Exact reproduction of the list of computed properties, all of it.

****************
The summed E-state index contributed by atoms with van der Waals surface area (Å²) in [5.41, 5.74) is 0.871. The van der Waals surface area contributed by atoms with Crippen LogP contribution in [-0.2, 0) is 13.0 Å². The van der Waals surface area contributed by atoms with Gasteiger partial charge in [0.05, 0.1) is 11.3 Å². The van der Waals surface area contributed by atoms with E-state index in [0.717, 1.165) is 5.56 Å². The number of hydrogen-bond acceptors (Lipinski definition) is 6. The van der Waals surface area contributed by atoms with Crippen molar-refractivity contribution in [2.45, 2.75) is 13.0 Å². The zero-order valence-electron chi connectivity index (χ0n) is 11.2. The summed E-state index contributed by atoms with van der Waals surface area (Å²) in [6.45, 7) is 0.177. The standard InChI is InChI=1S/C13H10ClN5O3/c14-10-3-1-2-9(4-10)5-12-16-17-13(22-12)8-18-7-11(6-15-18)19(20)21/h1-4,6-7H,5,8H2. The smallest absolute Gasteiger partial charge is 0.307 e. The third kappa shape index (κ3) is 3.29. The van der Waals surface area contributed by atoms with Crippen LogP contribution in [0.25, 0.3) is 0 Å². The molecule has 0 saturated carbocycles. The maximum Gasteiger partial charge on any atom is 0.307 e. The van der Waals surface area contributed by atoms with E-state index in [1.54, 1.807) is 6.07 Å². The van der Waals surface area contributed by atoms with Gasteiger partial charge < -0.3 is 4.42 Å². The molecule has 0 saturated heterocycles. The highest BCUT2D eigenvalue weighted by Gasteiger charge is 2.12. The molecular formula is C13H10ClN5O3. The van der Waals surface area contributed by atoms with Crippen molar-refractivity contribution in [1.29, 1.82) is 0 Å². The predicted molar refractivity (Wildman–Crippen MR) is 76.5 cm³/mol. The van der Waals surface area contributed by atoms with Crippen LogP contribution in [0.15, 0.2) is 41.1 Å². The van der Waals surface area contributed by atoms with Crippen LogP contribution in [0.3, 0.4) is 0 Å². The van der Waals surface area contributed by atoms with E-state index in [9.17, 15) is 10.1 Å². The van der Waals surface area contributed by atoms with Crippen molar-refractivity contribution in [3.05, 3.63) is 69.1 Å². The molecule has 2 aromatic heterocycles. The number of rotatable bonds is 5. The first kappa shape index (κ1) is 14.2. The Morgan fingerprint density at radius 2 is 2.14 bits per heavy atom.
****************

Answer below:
The summed E-state index contributed by atoms with van der Waals surface area (Å²) in [5.41, 5.74) is 0.871. The van der Waals surface area contributed by atoms with Crippen LogP contribution in [-0.2, 0) is 13.0 Å². The van der Waals surface area contributed by atoms with Gasteiger partial charge in [0.05, 0.1) is 11.3 Å². The van der Waals surface area contributed by atoms with E-state index in [0.717, 1.165) is 5.56 Å². The number of hydrogen-bond acceptors (Lipinski definition) is 6. The van der Waals surface area contributed by atoms with Crippen molar-refractivity contribution in [2.45, 2.75) is 13.0 Å². The zero-order valence-electron chi connectivity index (χ0n) is 11.2. The summed E-state index contributed by atoms with van der Waals surface area (Å²) in [6.45, 7) is 0.177. The standard InChI is InChI=1S/C13H10ClN5O3/c14-10-3-1-2-9(4-10)5-12-16-17-13(22-12)8-18-7-11(6-15-18)19(20)21/h1-4,6-7H,5,8H2. The smallest absolute Gasteiger partial charge is 0.307 e. The third kappa shape index (κ3) is 3.29. The van der Waals surface area contributed by atoms with Crippen LogP contribution in [0.25, 0.3) is 0 Å². The molecule has 0 saturated carbocycles. The maximum Gasteiger partial charge on any atom is 0.307 e. The van der Waals surface area contributed by atoms with E-state index in [1.54, 1.807) is 6.07 Å². The van der Waals surface area contributed by atoms with Gasteiger partial charge < -0.3 is 4.42 Å². The molecule has 0 saturated heterocycles. The highest BCUT2D eigenvalue weighted by Gasteiger charge is 2.12. The molecular formula is C13H10ClN5O3. The van der Waals surface area contributed by atoms with Crippen molar-refractivity contribution in [1.29, 1.82) is 0 Å². The predicted molar refractivity (Wildman–Crippen MR) is 76.5 cm³/mol. The van der Waals surface area contributed by atoms with Crippen LogP contribution in [0.15, 0.2) is 41.1 Å². The van der Waals surface area contributed by atoms with Crippen LogP contribution in [0.3, 0.4) is 0 Å². The van der Waals surface area contributed by atoms with E-state index in [9.17, 15) is 10.1 Å². The van der Waals surface area contributed by atoms with Crippen molar-refractivity contribution in [3.05, 3.63) is 69.1 Å². The molecule has 2 aromatic heterocycles. The number of rotatable bonds is 5. The first kappa shape index (κ1) is 14.2. The Morgan fingerprint density at radius 2 is 2.14 bits per heavy atom.